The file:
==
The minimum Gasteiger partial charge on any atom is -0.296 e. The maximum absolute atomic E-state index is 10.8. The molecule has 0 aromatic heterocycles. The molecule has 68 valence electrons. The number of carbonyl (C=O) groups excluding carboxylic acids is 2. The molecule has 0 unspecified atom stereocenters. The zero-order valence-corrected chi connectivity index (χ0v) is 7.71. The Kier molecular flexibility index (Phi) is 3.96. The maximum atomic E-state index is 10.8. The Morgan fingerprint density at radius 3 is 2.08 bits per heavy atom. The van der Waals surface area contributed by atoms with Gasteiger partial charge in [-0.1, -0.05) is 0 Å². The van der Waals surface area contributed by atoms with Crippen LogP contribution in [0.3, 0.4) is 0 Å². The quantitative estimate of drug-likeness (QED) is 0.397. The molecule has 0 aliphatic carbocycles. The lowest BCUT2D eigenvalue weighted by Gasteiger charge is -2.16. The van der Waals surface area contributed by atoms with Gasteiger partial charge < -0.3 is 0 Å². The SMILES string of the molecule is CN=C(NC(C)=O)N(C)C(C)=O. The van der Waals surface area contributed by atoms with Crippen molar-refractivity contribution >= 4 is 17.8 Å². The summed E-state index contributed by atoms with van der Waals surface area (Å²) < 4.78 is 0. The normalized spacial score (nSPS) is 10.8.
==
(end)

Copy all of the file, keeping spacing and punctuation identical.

The minimum Gasteiger partial charge on any atom is -0.296 e. The maximum absolute atomic E-state index is 10.8. The molecule has 0 aromatic heterocycles. The molecule has 68 valence electrons. The number of carbonyl (C=O) groups excluding carboxylic acids is 2. The molecule has 0 unspecified atom stereocenters. The zero-order valence-corrected chi connectivity index (χ0v) is 7.71. The Kier molecular flexibility index (Phi) is 3.96. The maximum atomic E-state index is 10.8. The Morgan fingerprint density at radius 3 is 2.08 bits per heavy atom. The van der Waals surface area contributed by atoms with Gasteiger partial charge in [-0.1, -0.05) is 0 Å². The van der Waals surface area contributed by atoms with Crippen LogP contribution in [0.3, 0.4) is 0 Å². The quantitative estimate of drug-likeness (QED) is 0.397. The molecule has 0 aliphatic carbocycles. The lowest BCUT2D eigenvalue weighted by Gasteiger charge is -2.16. The van der Waals surface area contributed by atoms with Gasteiger partial charge < -0.3 is 0 Å². The SMILES string of the molecule is CN=C(NC(C)=O)N(C)C(C)=O. The van der Waals surface area contributed by atoms with Crippen molar-refractivity contribution >= 4 is 17.8 Å². The summed E-state index contributed by atoms with van der Waals surface area (Å²) < 4.78 is 0. The normalized spacial score (nSPS) is 10.8.